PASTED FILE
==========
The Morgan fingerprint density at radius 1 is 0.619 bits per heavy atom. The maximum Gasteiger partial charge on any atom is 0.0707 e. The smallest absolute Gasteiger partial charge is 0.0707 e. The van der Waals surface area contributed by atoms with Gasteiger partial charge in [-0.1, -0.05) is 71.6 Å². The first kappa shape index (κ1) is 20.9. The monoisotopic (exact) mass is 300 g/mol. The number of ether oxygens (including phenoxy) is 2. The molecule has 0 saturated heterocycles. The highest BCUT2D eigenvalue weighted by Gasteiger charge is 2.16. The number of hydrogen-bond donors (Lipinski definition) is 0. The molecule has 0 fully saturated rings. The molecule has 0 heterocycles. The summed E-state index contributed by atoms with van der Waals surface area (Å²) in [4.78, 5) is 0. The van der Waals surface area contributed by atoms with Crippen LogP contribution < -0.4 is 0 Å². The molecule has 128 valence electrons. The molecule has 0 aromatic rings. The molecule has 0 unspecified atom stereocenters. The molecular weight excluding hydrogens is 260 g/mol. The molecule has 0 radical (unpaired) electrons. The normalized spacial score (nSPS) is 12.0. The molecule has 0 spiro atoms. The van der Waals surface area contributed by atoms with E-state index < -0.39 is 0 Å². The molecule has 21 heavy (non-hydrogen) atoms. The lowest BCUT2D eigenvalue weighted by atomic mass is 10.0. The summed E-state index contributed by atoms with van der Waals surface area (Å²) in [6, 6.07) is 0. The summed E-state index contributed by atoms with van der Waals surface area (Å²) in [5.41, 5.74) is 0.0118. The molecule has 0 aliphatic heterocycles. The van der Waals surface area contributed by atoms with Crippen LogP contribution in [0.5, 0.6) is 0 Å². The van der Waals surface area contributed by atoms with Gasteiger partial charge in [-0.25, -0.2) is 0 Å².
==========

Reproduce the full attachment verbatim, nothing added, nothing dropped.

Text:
The Morgan fingerprint density at radius 1 is 0.619 bits per heavy atom. The maximum Gasteiger partial charge on any atom is 0.0707 e. The smallest absolute Gasteiger partial charge is 0.0707 e. The van der Waals surface area contributed by atoms with Gasteiger partial charge in [-0.1, -0.05) is 71.6 Å². The first kappa shape index (κ1) is 20.9. The monoisotopic (exact) mass is 300 g/mol. The number of ether oxygens (including phenoxy) is 2. The molecule has 0 saturated heterocycles. The highest BCUT2D eigenvalue weighted by Gasteiger charge is 2.16. The number of hydrogen-bond donors (Lipinski definition) is 0. The molecule has 0 fully saturated rings. The molecule has 0 heterocycles. The summed E-state index contributed by atoms with van der Waals surface area (Å²) in [4.78, 5) is 0. The van der Waals surface area contributed by atoms with Crippen LogP contribution < -0.4 is 0 Å². The molecule has 128 valence electrons. The molecule has 0 aromatic rings. The molecule has 0 unspecified atom stereocenters. The molecular weight excluding hydrogens is 260 g/mol. The molecule has 0 radical (unpaired) electrons. The normalized spacial score (nSPS) is 12.0. The molecule has 0 spiro atoms. The van der Waals surface area contributed by atoms with E-state index < -0.39 is 0 Å². The molecule has 21 heavy (non-hydrogen) atoms. The lowest BCUT2D eigenvalue weighted by atomic mass is 10.0. The summed E-state index contributed by atoms with van der Waals surface area (Å²) in [6, 6.07) is 0. The summed E-state index contributed by atoms with van der Waals surface area (Å²) in [5.41, 5.74) is 0.0118. The molecule has 0 aliphatic heterocycles. The van der Waals surface area contributed by atoms with Crippen LogP contribution in [0.5, 0.6) is 0 Å². The van der Waals surface area contributed by atoms with Gasteiger partial charge in [-0.25, -0.2) is 0 Å².